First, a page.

Social Media for Knowledge Workers

Social Media for Knowledge Workers

Ikbal Maulana (Indonesian Institute of Sciences, Indonesia)
DOI: 10.4018/978-1-4666-8614-4.ch072
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Abstract

This chapter explores social media for knowledge workers. Social media enables people to connect with others beyond their physical social circle. Constraints of space and time, as well as class boundaries, can easily be overcome by the use of social media. Socializing through social media is not merely the virtual version of physical socialization. It allows for different kinds of social interactions. The preservation of expression allows asynchronous communication and learning what others have written, which in turn shows one their interests and identities. The mostly simple and short messages cannot, however, accommodate the sophisticated information, which knowledge workers usually create and exchange at work. Social media is designed to be simple to use so that anyone with access to the Internet can use it. Many users become addicted to social media such that they cannot resist wasting their productive time. However, despite its limitations and potential for distraction, social media can be beneficial for knowledge workers. It may not be a good source of Know-What and Know-Why, but it can provide us with abundant and rich information of Know-Who. The uniqueness and specialty of Know-Who gained from social media is that it contains personal information, which in physical company only close friends possess. It allows us to develop social bonds with people who are difficult to reach through conventional media. It also enables us to develop our identity and makes us more easily discoverable by potential partners or employers.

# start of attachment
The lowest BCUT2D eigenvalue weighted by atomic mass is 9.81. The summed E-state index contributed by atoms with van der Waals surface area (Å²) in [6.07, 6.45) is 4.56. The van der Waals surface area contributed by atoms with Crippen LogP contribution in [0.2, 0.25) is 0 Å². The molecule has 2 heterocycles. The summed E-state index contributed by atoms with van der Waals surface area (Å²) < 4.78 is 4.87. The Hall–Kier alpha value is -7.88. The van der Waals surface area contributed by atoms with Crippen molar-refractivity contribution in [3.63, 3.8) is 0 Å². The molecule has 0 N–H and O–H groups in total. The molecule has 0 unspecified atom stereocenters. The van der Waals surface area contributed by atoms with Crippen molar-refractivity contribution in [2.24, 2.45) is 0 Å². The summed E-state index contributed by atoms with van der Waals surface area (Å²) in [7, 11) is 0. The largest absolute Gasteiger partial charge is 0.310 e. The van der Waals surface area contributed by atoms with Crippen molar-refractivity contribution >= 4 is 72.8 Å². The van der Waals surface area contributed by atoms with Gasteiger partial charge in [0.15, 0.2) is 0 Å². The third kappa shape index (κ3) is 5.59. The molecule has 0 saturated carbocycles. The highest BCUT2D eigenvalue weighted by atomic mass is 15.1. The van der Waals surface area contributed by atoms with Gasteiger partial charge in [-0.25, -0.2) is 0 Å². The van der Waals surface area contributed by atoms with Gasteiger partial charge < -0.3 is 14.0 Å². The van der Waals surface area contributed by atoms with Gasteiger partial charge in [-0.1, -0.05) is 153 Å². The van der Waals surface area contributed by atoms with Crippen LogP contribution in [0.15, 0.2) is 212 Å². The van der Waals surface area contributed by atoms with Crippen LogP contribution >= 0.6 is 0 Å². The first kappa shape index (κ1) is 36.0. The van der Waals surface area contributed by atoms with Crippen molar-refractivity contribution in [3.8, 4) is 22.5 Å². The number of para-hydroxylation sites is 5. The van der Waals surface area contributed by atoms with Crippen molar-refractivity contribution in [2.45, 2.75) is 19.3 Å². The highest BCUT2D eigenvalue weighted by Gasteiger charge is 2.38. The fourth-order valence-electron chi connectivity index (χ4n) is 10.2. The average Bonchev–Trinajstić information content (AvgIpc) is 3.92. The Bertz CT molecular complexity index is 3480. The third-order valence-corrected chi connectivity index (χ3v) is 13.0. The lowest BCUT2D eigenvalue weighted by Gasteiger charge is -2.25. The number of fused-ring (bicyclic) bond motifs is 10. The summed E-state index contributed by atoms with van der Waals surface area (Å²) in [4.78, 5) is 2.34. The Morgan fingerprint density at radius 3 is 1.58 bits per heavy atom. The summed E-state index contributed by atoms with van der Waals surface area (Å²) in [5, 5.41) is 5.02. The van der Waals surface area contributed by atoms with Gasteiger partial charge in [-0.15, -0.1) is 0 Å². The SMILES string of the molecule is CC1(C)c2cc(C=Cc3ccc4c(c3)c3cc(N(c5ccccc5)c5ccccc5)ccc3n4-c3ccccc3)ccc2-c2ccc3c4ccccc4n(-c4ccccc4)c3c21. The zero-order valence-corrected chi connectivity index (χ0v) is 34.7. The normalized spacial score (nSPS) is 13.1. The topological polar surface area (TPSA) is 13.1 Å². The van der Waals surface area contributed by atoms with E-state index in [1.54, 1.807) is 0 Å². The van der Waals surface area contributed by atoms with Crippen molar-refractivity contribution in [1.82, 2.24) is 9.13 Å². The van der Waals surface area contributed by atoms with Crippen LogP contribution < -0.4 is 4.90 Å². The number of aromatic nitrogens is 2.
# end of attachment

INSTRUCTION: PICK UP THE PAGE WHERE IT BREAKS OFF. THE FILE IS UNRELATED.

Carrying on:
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Background

The extensive use of ICT suggests the increasing importance of knowledge in the economy, and therefore today we can speak of the knowledge-based economy. Knowledge workers, who intensively apply and/or generate knowledge in their works, increasingly become the most important labour force. In short, the progress of ICT leads to an increase in the importance of knowledge workers (Jemielniak, 2012).

In this chapter knowledge worker is defined as the one who works in a knowledge intensive profession, either uses or exploits knowledge intensively such as many professionals in industry or business, or works on producing knowledge such as researchers or academicians working in corporate laboratories or higher education. Academicians and researchers can be considered as the first generation of knowledge workers, because they were already using and generating knowledge before people in other sectors deliberately did so. Higher education institutions are places where existing knowledge workers teach future generations of knowledge workers.

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